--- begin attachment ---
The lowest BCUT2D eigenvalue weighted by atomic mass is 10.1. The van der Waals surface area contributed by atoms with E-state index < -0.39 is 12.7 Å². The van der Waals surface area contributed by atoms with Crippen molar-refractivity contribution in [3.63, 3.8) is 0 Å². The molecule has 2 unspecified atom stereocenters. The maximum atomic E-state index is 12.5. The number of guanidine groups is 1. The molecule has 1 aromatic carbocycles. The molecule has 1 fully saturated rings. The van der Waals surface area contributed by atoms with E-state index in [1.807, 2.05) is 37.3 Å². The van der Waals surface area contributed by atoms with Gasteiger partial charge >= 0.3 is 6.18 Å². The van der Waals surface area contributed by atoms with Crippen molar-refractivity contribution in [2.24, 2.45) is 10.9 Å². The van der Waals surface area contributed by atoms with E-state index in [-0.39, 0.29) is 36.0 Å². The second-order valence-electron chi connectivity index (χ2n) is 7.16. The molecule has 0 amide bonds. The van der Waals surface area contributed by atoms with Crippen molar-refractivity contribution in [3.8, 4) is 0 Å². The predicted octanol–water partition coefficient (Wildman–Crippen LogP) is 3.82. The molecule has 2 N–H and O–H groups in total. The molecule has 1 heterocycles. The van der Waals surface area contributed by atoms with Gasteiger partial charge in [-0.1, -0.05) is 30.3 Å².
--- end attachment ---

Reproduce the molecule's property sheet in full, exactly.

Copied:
The lowest BCUT2D eigenvalue weighted by atomic mass is 10.1. The van der Waals surface area contributed by atoms with E-state index < -0.39 is 12.7 Å². The van der Waals surface area contributed by atoms with Crippen molar-refractivity contribution in [3.63, 3.8) is 0 Å². The molecule has 2 unspecified atom stereocenters. The maximum atomic E-state index is 12.5. The number of guanidine groups is 1. The molecule has 1 aromatic carbocycles. The molecule has 1 fully saturated rings. The van der Waals surface area contributed by atoms with E-state index in [1.807, 2.05) is 37.3 Å². The van der Waals surface area contributed by atoms with Gasteiger partial charge >= 0.3 is 6.18 Å². The van der Waals surface area contributed by atoms with Crippen molar-refractivity contribution in [2.24, 2.45) is 10.9 Å². The van der Waals surface area contributed by atoms with E-state index in [-0.39, 0.29) is 36.0 Å². The second-order valence-electron chi connectivity index (χ2n) is 7.16. The molecule has 0 amide bonds. The van der Waals surface area contributed by atoms with Crippen molar-refractivity contribution in [3.8, 4) is 0 Å². The predicted octanol–water partition coefficient (Wildman–Crippen LogP) is 3.82. The molecule has 2 N–H and O–H groups in total. The molecule has 1 heterocycles. The van der Waals surface area contributed by atoms with Gasteiger partial charge in [-0.1, -0.05) is 30.3 Å².